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Conceptualizing coaching as an approach to management and organizational development

Abstract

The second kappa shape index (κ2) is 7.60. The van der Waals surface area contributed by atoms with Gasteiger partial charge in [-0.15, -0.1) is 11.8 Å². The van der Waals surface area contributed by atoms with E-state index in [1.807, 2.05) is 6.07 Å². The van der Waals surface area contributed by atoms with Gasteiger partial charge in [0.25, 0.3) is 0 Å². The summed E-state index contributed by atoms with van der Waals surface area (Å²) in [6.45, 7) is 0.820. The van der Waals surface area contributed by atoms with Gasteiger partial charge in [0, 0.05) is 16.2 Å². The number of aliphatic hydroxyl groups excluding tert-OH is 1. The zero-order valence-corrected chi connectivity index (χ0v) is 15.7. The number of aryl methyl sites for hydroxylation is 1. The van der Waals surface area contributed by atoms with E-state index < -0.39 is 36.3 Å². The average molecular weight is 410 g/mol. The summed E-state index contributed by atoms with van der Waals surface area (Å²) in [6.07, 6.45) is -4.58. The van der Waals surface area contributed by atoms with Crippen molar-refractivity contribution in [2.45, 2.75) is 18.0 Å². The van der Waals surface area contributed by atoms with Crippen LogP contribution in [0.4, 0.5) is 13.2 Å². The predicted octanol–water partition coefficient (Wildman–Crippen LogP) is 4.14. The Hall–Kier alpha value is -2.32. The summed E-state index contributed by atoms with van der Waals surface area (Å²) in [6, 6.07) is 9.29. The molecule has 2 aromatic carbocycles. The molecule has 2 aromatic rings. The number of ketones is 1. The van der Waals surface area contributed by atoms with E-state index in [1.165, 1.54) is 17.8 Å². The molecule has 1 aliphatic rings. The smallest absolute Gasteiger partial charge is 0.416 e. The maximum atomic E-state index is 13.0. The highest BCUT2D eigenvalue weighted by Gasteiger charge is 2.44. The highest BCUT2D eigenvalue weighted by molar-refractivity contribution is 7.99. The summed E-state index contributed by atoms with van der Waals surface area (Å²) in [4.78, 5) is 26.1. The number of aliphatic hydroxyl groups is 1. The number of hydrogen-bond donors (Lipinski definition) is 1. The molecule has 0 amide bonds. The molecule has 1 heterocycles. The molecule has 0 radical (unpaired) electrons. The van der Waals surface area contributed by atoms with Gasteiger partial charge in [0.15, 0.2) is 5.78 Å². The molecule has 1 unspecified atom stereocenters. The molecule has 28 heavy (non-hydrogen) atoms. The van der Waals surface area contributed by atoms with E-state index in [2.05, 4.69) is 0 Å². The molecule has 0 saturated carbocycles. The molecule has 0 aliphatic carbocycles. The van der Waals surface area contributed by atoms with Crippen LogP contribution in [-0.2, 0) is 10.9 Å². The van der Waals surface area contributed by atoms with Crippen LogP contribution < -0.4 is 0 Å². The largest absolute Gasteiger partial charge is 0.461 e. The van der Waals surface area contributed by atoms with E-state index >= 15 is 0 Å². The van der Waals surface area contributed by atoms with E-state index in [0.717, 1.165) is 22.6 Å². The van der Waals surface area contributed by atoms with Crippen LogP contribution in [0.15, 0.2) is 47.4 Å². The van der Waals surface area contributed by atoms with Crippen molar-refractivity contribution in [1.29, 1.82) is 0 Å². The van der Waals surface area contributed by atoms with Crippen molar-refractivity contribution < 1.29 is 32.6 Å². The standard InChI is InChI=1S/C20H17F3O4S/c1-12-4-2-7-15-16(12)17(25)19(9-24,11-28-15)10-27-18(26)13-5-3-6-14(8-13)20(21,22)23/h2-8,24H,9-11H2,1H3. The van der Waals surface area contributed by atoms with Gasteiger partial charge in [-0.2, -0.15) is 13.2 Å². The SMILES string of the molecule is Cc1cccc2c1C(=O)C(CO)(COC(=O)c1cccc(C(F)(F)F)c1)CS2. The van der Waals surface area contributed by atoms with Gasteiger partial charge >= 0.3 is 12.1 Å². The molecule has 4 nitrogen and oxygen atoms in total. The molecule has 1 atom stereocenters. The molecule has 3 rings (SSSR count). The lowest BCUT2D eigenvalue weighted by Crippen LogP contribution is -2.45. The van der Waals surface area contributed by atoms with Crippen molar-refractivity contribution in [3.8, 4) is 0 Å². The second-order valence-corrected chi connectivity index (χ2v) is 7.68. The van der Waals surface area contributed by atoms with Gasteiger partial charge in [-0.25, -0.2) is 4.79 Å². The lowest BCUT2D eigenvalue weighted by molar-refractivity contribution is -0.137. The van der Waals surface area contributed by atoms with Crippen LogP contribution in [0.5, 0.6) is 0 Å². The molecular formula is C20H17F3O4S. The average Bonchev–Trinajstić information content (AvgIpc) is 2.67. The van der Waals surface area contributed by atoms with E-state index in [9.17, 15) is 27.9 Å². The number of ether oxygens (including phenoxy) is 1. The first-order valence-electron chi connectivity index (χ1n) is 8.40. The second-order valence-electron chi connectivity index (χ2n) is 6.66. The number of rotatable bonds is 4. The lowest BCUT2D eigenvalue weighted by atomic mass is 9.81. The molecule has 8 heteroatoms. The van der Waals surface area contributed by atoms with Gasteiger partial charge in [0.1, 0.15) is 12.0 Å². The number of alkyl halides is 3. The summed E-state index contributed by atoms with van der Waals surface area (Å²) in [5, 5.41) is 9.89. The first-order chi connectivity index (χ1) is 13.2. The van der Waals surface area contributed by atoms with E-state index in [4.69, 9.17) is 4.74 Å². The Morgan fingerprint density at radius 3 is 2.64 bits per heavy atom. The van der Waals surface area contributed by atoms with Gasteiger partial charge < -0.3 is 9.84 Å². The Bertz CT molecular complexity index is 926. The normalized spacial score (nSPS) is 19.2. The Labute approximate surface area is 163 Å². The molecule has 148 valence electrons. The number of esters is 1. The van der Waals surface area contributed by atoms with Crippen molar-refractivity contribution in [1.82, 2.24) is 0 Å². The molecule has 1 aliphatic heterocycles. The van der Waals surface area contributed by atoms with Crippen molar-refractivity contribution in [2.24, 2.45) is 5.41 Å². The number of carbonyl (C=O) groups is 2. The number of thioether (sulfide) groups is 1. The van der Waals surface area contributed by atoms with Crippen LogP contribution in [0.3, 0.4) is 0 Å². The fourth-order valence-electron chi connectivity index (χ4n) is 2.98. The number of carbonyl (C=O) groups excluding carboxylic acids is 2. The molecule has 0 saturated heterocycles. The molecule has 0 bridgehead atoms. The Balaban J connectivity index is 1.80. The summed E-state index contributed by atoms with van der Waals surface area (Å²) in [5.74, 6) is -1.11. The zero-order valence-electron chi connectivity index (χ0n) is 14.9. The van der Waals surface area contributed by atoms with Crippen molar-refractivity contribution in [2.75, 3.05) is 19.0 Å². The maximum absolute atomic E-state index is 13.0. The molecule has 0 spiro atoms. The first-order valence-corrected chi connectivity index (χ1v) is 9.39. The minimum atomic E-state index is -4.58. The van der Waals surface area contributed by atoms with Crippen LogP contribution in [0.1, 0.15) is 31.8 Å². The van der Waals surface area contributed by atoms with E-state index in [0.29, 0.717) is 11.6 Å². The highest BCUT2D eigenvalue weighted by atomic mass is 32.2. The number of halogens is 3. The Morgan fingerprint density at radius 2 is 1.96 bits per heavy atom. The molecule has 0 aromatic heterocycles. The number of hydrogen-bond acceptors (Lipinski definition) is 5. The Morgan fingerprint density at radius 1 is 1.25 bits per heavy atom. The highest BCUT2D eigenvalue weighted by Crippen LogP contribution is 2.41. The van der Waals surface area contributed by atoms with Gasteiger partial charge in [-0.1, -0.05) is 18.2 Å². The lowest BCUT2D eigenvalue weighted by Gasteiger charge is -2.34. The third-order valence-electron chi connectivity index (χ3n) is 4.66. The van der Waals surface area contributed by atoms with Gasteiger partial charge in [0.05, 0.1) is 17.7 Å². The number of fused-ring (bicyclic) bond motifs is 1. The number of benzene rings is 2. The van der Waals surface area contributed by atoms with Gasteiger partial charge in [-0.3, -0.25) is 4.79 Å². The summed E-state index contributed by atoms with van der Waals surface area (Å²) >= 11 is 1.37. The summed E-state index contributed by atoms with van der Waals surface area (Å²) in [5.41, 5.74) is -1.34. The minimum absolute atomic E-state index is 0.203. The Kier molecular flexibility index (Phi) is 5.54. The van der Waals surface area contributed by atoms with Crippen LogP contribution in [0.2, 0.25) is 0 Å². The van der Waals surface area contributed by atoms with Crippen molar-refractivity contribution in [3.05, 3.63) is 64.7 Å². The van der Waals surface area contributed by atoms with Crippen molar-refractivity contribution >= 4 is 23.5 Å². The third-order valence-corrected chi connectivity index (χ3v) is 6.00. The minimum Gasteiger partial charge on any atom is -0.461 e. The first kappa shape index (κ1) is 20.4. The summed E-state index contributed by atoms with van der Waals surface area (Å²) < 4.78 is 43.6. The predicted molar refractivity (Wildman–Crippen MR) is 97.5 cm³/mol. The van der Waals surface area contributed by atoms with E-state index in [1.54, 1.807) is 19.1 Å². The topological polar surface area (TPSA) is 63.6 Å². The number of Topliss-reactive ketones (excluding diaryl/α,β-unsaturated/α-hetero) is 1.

Purpose – Recent debates within the literature and amongst practitioners of coaching have been focussed on defining the scope and practice of coaching as a form of organizational intervention that can facilitate organizational and individual change. The purpose of this paper is to contribute to the debate about what coaching is by reviewing an emerging comparative conceptual framework of coaching as a form of practice for management and organizational development. Design/methodology/approach – The framework was developed through an exploratory study involving a focus group of practitioners in coaching and management. The overall approach to this study blends a conceptual consideration of the practice of coaching with the results gained from a focus group. The study uses cognitive mapping, thematic grouping and content analysis to seek to define the key characteristics of coaching in comparison to other forms of management practice. Findings – A framework of “meta-categories” of management practice are identified and the role and processes of coaching is compared in relation to these. Results from the study suggest that coaching adopts a holistic and that certain key characteristics can be identified that differentiate it from other forms of management and organizational development. Results also open the way for research into forms of coaching required to facilitate and support whole systems change. Originality/value – The framework could be of use to managers in assessing whether a coaching-based approach to promoting and managing change is appropriate and what processes it involves.
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